COVID-19 and Forestry and Land Scotland
FLS has reduced its operations to felling that is contributing to essential business requirements to help keep Scotland ticking over. Our staff are working from home where possible; staff who are working continue to practise social distancing rigorously following Government and NHS guidance to keep safe.
Fresh air and being outdoors benefits physical and mental health and well-being, and for local visitors the majority of walking trails on Scotland’s national forests and land remain open. Be aware that staff cannot maintain our standard checks and maintenance. All our mountain biking trails and all car parks are closed.
All visitors are reminded to maintain social distance at all times.
Tranquil woodland on the edge of Gatehouse of Fleet
The oak, birch, sycamore and beech that make up the woodland of Cally are relatively young, but they already make a fine forest of peaceful beauty.
In early spring there are splendid drifts of snowdrops, which is why Cally is part of Scotland’s annual snowdrop festival. Later in the year you can find primroses and bluebells, and watch for red squirrels, buzzards and treecreepers.
The woods were once the grounds and open parkland of Cally House, now the Cally Palace Hotel. The grounds were laid out as a designed landscape in the mid 18th century by the local landowner, James Murray of Broughton. The old walled garden is now home to Cally Gardens, a nursery dedicated to interesting and unusual plants: you can pass it on the Coronation Trail.
Wander through the deciduous woods along the Bush Burn to a 12th century stronghold at Cally Motte.
Firm gravel surface throughout with some slightly uneven sections. Includes some short steep slopes and two bridges 0.9m wide.
Allow ½ hours
Back in the 1100s, there was an Angle-Norman stronghold on the Motte. There are several mounds like this across Dumfries and Galloway and the Borders: they would have had a fortified tower on top, probably with enough space inside to shelter local villagers in times of trouble.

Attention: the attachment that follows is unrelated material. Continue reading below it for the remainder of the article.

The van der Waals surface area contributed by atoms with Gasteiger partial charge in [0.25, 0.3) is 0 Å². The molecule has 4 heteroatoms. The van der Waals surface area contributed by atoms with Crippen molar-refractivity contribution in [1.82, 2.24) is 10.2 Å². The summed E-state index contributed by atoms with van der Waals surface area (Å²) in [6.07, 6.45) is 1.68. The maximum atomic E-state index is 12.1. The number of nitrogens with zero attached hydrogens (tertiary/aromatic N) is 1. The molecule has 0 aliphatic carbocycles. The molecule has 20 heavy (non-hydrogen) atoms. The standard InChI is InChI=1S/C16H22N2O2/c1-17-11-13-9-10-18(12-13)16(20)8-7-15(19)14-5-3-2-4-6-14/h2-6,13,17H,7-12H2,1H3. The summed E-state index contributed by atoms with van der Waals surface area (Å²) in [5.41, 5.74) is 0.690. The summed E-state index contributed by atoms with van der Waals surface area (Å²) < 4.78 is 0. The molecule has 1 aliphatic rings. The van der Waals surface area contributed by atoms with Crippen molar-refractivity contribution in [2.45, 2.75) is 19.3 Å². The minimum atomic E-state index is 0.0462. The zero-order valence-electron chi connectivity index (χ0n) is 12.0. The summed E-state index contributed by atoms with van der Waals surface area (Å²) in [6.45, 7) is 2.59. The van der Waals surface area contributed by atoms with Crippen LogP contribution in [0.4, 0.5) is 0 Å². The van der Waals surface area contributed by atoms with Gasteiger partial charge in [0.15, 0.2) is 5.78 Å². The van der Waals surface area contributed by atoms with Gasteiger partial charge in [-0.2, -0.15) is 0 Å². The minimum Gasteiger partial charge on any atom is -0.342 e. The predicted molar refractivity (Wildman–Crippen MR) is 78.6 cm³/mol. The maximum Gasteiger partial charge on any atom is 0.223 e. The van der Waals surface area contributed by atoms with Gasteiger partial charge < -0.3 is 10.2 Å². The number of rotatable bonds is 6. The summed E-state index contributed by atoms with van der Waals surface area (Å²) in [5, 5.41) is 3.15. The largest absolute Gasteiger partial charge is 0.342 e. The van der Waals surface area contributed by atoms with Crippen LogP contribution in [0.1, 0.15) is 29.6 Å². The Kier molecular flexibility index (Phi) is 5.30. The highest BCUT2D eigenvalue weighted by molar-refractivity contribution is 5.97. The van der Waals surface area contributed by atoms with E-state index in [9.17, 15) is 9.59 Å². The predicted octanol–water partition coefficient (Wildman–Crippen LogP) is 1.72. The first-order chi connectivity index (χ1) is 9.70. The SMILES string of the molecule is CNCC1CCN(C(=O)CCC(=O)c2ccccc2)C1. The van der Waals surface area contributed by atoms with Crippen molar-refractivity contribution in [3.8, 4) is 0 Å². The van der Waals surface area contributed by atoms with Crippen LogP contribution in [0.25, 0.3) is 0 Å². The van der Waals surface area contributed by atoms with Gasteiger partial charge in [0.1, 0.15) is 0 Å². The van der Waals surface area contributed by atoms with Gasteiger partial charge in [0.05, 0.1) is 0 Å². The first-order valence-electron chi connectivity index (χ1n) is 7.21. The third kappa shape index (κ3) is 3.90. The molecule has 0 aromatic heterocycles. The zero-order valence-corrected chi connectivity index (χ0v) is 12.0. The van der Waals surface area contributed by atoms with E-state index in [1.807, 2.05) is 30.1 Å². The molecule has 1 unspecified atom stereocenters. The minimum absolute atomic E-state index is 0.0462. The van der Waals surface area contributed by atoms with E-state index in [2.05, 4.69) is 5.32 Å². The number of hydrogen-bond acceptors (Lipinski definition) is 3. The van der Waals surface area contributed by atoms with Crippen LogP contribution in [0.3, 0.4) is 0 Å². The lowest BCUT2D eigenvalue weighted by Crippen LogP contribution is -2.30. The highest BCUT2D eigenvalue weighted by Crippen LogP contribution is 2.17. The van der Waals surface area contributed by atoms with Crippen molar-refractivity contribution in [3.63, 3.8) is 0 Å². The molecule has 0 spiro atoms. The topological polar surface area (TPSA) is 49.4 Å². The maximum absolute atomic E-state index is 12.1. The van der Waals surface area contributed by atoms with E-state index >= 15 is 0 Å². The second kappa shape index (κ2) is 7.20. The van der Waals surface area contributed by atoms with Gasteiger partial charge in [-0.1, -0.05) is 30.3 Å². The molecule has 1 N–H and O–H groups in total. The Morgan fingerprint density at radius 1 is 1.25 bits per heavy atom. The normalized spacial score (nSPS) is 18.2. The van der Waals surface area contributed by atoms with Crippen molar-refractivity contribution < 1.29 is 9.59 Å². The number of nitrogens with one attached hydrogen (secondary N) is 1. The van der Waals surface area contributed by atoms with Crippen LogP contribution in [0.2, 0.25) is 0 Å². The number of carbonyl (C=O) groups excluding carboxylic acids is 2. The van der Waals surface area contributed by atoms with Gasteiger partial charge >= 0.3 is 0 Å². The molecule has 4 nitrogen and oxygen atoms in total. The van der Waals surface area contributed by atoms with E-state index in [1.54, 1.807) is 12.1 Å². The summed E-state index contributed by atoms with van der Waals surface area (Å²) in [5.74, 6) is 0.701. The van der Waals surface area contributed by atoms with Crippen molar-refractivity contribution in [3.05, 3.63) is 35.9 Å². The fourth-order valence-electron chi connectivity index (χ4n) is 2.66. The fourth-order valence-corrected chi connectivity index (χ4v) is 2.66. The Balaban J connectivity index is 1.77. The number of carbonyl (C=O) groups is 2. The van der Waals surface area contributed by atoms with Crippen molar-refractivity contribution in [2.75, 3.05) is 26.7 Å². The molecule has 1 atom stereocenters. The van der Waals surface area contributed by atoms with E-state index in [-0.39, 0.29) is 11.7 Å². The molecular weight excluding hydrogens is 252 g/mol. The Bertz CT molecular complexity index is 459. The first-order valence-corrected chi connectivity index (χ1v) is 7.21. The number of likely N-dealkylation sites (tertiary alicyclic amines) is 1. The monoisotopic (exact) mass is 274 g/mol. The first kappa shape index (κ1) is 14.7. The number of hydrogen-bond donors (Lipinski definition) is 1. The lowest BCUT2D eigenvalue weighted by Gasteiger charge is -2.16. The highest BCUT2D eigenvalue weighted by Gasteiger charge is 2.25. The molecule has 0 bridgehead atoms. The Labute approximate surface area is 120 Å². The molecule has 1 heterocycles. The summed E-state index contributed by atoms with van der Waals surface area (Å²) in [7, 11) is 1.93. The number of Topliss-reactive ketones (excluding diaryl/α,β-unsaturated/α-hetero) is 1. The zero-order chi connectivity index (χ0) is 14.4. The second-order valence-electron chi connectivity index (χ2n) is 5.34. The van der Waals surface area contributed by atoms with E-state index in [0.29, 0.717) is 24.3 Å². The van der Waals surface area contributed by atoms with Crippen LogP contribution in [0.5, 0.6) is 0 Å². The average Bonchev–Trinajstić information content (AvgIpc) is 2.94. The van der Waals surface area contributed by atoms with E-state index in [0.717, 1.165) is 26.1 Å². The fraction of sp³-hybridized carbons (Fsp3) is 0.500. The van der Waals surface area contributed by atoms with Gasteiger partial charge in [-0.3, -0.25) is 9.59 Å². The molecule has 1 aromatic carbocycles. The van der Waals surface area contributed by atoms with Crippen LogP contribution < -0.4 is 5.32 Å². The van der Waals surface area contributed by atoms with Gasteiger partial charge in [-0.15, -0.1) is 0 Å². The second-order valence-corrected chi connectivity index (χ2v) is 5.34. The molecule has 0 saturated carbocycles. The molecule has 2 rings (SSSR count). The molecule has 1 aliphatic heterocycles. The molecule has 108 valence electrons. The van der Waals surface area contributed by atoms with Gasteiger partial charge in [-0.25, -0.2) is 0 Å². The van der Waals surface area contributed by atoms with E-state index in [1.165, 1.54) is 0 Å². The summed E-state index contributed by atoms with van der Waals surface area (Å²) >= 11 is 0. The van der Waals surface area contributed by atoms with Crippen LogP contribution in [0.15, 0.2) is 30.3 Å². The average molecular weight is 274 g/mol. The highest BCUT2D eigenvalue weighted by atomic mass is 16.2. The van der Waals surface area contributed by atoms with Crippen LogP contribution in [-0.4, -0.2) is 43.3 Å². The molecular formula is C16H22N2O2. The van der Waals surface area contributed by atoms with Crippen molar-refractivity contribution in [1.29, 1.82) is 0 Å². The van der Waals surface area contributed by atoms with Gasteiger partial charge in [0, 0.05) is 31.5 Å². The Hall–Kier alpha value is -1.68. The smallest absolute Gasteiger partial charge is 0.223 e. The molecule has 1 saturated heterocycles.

Bush Bridge Trail
An enjoyable exploration of the Bush Burn and the varied woodland of the Cally Estate. Ash, oak, beech and sycamore all shelter a carpet of wonderful wild flowers.
Firm gravel surface throughout. Occasional section may be uneven or muddy. Includes several short steep slopes and two bridges.
Allow ¾ hours
The Bush Burn once drove a water-powered sawmill in the village in the 19th century.
A longer loop through bird-filled oak woods to the 18th century walled garden that used to supply fruit and vegetables for Cally House.
Firm gravel surface throughout with some slightly uneven sections. Some steep slopes. Includes two bridges and a gate. Look out for vehicles on the road to Cally Gardens.
Allow 1½ hours
If you'd like to explore Cally Woods on horseback, follow the waymarked Cally horse route. The 2 ½ mile route is lovely at all times of year and will take around an hour to ride. It has a mixture of firm, wide paths and narrow earth paths (some of which can get muddy after rain). Keep an eye out for local wildlife as you make your way around, from soaring buzzards to humble snowdrops.
Longer distance routes
If you'd like to explore further, you can follow the Cally Drive past Cally Palace Hotel, through Laundry Wood and Cally Mains Wood all the way to Sandgreen beach. Ordnance Survey maps Landranger 83: Newton Stewart & Kirkcudbright and Explorer 312: Kirkcudbright & Castle Douglas cover the forest and its surrounding area.
The National Cycle Route 7 passes through the forest.
Facilities & access
The nearest public toilets, shops and cafès are in Gatehouse of Fleet.
The main entrance to Cally Woods is on the B727, a ¼ mile east of Gatehouse of Fleet. A car park can be found 100m beyond the gatehouse.
DG7 2DB is the nearest postcode.
There is a bus stop at the main entrance to Cally, served by buses to Gatehouse of Fleet. Plan your journey at Traveline Scotland.
Get in touch
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